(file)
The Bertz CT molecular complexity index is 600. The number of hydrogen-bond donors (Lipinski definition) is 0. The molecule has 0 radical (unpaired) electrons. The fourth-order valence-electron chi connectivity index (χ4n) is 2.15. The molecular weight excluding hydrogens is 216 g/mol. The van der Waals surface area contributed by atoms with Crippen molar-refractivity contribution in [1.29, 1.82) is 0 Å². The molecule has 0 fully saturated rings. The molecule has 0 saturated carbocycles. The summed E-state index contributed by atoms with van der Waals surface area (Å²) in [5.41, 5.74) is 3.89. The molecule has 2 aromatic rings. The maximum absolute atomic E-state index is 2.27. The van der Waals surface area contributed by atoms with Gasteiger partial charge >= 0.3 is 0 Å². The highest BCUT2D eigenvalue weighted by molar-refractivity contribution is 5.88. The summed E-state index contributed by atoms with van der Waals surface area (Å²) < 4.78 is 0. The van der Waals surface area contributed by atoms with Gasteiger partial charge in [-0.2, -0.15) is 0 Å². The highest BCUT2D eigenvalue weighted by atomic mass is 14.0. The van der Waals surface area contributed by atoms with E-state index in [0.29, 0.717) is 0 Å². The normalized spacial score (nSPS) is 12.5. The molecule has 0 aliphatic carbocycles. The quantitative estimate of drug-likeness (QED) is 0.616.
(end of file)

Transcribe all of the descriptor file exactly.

The Bertz CT molecular complexity index is 600. The number of hydrogen-bond donors (Lipinski definition) is 0. The molecule has 0 radical (unpaired) electrons. The fourth-order valence-electron chi connectivity index (χ4n) is 2.15. The molecular weight excluding hydrogens is 216 g/mol. The van der Waals surface area contributed by atoms with Crippen molar-refractivity contribution in [1.29, 1.82) is 0 Å². The molecule has 0 fully saturated rings. The molecule has 0 saturated carbocycles. The summed E-state index contributed by atoms with van der Waals surface area (Å²) in [5.41, 5.74) is 3.89. The molecule has 2 aromatic rings. The maximum absolute atomic E-state index is 2.27. The van der Waals surface area contributed by atoms with Gasteiger partial charge >= 0.3 is 0 Å². The highest BCUT2D eigenvalue weighted by molar-refractivity contribution is 5.88. The summed E-state index contributed by atoms with van der Waals surface area (Å²) < 4.78 is 0. The van der Waals surface area contributed by atoms with Gasteiger partial charge in [-0.2, -0.15) is 0 Å². The highest BCUT2D eigenvalue weighted by atomic mass is 14.0. The van der Waals surface area contributed by atoms with E-state index in [0.29, 0.717) is 0 Å². The normalized spacial score (nSPS) is 12.5. The molecule has 0 aliphatic carbocycles. The quantitative estimate of drug-likeness (QED) is 0.616.